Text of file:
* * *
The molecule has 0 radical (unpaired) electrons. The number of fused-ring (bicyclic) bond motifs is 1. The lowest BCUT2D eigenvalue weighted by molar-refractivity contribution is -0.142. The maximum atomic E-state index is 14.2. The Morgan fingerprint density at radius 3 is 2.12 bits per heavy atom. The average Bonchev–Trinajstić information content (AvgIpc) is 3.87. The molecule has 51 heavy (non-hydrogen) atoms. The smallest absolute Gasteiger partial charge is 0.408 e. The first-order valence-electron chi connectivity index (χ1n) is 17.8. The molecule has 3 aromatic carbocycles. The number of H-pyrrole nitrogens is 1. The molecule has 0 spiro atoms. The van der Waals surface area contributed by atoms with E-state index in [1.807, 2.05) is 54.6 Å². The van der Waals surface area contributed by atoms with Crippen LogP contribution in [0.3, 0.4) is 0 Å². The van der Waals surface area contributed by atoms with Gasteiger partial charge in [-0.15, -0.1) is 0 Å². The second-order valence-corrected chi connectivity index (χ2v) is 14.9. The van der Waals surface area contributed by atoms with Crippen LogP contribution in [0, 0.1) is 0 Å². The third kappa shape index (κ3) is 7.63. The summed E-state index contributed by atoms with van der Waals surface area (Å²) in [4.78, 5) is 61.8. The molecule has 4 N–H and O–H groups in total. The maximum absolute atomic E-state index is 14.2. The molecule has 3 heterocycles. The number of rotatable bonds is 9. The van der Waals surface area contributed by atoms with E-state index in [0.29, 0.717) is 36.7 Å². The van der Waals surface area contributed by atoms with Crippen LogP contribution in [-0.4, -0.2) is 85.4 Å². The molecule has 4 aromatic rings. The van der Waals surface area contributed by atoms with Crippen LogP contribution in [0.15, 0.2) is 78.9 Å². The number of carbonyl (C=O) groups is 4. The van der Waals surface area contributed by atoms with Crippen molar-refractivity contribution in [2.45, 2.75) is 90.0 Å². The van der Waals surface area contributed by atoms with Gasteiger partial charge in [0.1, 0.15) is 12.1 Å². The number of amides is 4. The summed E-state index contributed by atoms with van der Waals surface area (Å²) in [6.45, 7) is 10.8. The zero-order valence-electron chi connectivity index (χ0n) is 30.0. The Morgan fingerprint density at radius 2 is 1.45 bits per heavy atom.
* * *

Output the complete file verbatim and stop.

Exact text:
The molecule has 0 radical (unpaired) electrons. The number of fused-ring (bicyclic) bond motifs is 1. The lowest BCUT2D eigenvalue weighted by molar-refractivity contribution is -0.142. The maximum atomic E-state index is 14.2. The Morgan fingerprint density at radius 3 is 2.12 bits per heavy atom. The average Bonchev–Trinajstić information content (AvgIpc) is 3.87. The molecule has 51 heavy (non-hydrogen) atoms. The smallest absolute Gasteiger partial charge is 0.408 e. The first-order valence-electron chi connectivity index (χ1n) is 17.8. The molecule has 3 aromatic carbocycles. The number of H-pyrrole nitrogens is 1. The molecule has 0 spiro atoms. The van der Waals surface area contributed by atoms with E-state index in [1.807, 2.05) is 54.6 Å². The van der Waals surface area contributed by atoms with Crippen LogP contribution in [0.3, 0.4) is 0 Å². The van der Waals surface area contributed by atoms with Gasteiger partial charge in [-0.15, -0.1) is 0 Å². The second-order valence-corrected chi connectivity index (χ2v) is 14.9. The van der Waals surface area contributed by atoms with Crippen LogP contribution in [0, 0.1) is 0 Å². The third kappa shape index (κ3) is 7.63. The summed E-state index contributed by atoms with van der Waals surface area (Å²) in [4.78, 5) is 61.8. The molecule has 4 N–H and O–H groups in total. The maximum absolute atomic E-state index is 14.2. The molecule has 3 heterocycles. The number of rotatable bonds is 9. The van der Waals surface area contributed by atoms with E-state index in [0.29, 0.717) is 36.7 Å². The van der Waals surface area contributed by atoms with Crippen LogP contribution in [-0.4, -0.2) is 85.4 Å². The molecule has 4 aromatic rings. The van der Waals surface area contributed by atoms with Crippen LogP contribution in [0.15, 0.2) is 78.9 Å². The number of carbonyl (C=O) groups is 4. The van der Waals surface area contributed by atoms with Crippen molar-refractivity contribution in [2.45, 2.75) is 90.0 Å². The van der Waals surface area contributed by atoms with Gasteiger partial charge in [0.1, 0.15) is 12.1 Å². The number of amides is 4. The summed E-state index contributed by atoms with van der Waals surface area (Å²) in [6.45, 7) is 10.8. The zero-order valence-electron chi connectivity index (χ0n) is 30.0. The Morgan fingerprint density at radius 2 is 1.45 bits per heavy atom.